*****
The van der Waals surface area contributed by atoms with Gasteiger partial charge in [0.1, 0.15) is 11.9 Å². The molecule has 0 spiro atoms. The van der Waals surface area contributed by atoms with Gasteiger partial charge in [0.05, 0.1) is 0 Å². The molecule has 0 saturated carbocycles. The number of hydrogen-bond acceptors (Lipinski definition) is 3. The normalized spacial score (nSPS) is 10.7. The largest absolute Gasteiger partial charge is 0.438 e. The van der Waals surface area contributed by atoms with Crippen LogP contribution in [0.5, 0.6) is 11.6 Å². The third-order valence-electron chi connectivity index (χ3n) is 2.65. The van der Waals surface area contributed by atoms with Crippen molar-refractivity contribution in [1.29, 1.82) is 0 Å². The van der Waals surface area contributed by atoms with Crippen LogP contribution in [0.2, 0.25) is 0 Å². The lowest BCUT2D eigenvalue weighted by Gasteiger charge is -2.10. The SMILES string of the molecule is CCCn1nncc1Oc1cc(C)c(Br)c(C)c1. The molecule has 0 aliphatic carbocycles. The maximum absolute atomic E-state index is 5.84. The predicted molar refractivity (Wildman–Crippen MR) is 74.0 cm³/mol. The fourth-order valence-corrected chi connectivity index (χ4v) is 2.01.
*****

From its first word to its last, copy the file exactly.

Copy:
The van der Waals surface area contributed by atoms with Gasteiger partial charge in [0.1, 0.15) is 11.9 Å². The molecule has 0 spiro atoms. The van der Waals surface area contributed by atoms with Gasteiger partial charge in [0.05, 0.1) is 0 Å². The molecule has 0 saturated carbocycles. The number of hydrogen-bond acceptors (Lipinski definition) is 3. The normalized spacial score (nSPS) is 10.7. The largest absolute Gasteiger partial charge is 0.438 e. The van der Waals surface area contributed by atoms with Crippen LogP contribution in [0.5, 0.6) is 11.6 Å². The third-order valence-electron chi connectivity index (χ3n) is 2.65. The van der Waals surface area contributed by atoms with Crippen molar-refractivity contribution in [1.29, 1.82) is 0 Å². The van der Waals surface area contributed by atoms with Crippen LogP contribution in [0.2, 0.25) is 0 Å². The lowest BCUT2D eigenvalue weighted by Gasteiger charge is -2.10. The SMILES string of the molecule is CCCn1nncc1Oc1cc(C)c(Br)c(C)c1. The molecule has 0 aliphatic carbocycles. The maximum absolute atomic E-state index is 5.84. The predicted molar refractivity (Wildman–Crippen MR) is 74.0 cm³/mol. The fourth-order valence-corrected chi connectivity index (χ4v) is 2.01.